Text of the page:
Before Pilot, former Haryana Pradesh Congress chief Ashok Tanwar had announced his resignation from the party in October last year after being denied ticket in the Assembly polls. He even protested against the party at 10, Janpath but his grievances were not heard.

Tanwar, who was the party President in Haryana, was removed after pressure from former Haryana Chief Minister Bhupinder Singh Hooda. Talking on the current crisis in the party, Tanwar said senior leaders don”t want young leaders to grow and sabotage their endeavours.

Tanwar, who is yet to join any party, said his political journey is on and he will take a decision at an appropriate time.

Scindia”s revolt led to the fall of the Congress government in Madhya Pradesh. After being sidelined by Kamal Nath and Digvijaya Singh and with the party high command not paying heed to his demands, Scindia joined hands with the BJP and is now an elected Rajya Sabha MP of the party. Chances are that he may soon be inducted into the Union Cabinet.

What”s common between Tanwar, Scindia and Pilot is that they have all been close to Rahul Gandhi. While Tanwar and Pilot were made state Presidents, the latter lost the CM”s race against Gehlot. Similarly, Scindia lost the race for the Chief Minister”s post to Kamal Nath.

There are worrying signs in the Congress, especially after former Union Minister Kapil Sibal said that he was worried for the party.

While senior party spokesperson Abhishek Singhvi hoped that an amicable solution will be reached soon, nothing of that sort has happened so far. Pilot seems to be adamant and the trigger for his revolt seems to have come after the SOG sent a notice to Pilot in a sedition case.

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Rajasthan crisis: The story of a nose-diving Pilot and soaring Gehlot!

Pilot stood like a wall between Gehlot and his men and hence, it was expected that he will be shunted out as Rajasthan PCC chief.

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PILOT and SCINDIA

Jaipur, July 12 : The greed of Ashok Gehlot to keep his power intact and the hunger of Sachin Pilot to stay strong in the larger picture is the reason for the tussle which triggered the Congress crisis in Rajasthan.

Since the Congress party formed its government in Rajasthan, there were two power circles created, one being led by Chief Minister Ashok Gehlot and other by Sachin Pilot.

While Congress stands at 101, the BJP and its alliance with RLD had 75 MLAs. Looking at the thin strength, Gehlot played his magic and brought 13 independents under his fold. Later, 6 BSP MLAs merged with Congress.

Surprisingly, Pilot, despite being PCC chief, was kept out and was informed about the developments the next day via the media. This was just the beginning. The files of his department (PWD) were sent back by Finance (under Gehlot) quoting reasons for fund crisis.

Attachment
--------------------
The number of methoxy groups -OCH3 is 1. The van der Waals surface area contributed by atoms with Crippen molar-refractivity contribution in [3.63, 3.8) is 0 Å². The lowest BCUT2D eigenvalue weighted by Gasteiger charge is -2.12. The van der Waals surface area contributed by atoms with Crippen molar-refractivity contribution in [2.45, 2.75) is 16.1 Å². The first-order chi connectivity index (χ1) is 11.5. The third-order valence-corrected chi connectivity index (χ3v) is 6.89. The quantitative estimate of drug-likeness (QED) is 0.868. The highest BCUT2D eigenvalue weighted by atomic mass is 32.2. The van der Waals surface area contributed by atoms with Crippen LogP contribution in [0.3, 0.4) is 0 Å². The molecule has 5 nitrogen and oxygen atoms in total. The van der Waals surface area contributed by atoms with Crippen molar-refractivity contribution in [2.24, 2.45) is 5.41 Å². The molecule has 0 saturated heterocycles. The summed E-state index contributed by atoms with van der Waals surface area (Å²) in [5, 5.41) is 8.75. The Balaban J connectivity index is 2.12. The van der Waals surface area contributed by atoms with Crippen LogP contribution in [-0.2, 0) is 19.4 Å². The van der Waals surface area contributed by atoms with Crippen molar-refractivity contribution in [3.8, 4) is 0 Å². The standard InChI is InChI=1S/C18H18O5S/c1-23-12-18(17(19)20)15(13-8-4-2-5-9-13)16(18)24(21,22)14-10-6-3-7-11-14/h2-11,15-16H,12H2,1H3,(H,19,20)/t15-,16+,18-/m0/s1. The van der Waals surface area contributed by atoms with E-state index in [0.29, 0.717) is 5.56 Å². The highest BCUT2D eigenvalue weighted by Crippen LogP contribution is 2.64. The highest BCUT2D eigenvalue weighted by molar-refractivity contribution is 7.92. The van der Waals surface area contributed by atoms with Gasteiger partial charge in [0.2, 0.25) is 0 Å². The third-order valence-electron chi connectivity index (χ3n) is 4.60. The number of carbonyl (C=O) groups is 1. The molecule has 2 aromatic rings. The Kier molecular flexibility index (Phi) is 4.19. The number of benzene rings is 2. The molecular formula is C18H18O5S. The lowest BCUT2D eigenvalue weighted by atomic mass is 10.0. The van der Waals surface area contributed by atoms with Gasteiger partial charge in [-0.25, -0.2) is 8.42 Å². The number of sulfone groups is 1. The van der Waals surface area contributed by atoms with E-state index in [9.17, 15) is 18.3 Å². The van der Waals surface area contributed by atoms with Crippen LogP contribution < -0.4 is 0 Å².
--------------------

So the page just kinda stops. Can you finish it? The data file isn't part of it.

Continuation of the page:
Even the ministers of his camp were facing challenges and were receiving back files from bureaucrats quoting “Please Discuss”.

During the Covid crisis, Gehlot was busy calling video conferences with health and other departments, however, Pilot was never part of the meetings.

Pilot camp sources said that the Deputy CM wanted the entire Congress team on ground, however, Gehlot was more interested in making his larger picture and hence centralised the operations during corona.

Even on his father Rajesh Pilot”s death anniversary on June 11, when Pilot and team was about to go to Dausa to pay floral tributes, the police officials called Pilot and asked him to stay away from visiting Dausa as section 144 was imposed in the town in the wake of covid-19.

“They were busy holding meetings, camping in Marriott to prevent MLA poaching, but Pilot was intentionally stopped from visiting Dausa as it could have been his show of strength as many MLAs wanted to visit there,” said an MLA from Pilot”s team. Even the home department is looked after by Gehlot.

Further, the challenge started appearing grave when Pilot wanted Congress grassroots workers to get tickets for ensuing panchayat and corporation polls while Gehlot wanted to favour his closest. Also for political appointments, the CM wanted the BSP and independent MLAs to get plum posts while Pilot wanted them to be kept for Congress workers.

Pilot stood like a wall between Gehlot and his men and hence, it was expected that he will be shunted out as Rajasthan PCC chief.

“However, Pilot wanted to continue his term as PCC chief but was not interested in reading files as minister. The deadlock continued and when he was defamed many times by Gehlot camp in one or the other way, he then decided to bring in the high command into the picture and show his strength and that”s why this is happening now,” said a source.

It”s more like a door-die situation for Pilot but hopefully the Congress high command wakes up from its slumber said a PCC worker who told IANS that the party seems to be crumbling in the state with the deadlock. “We look dead and if things don”t improve, our party will be declared dead.”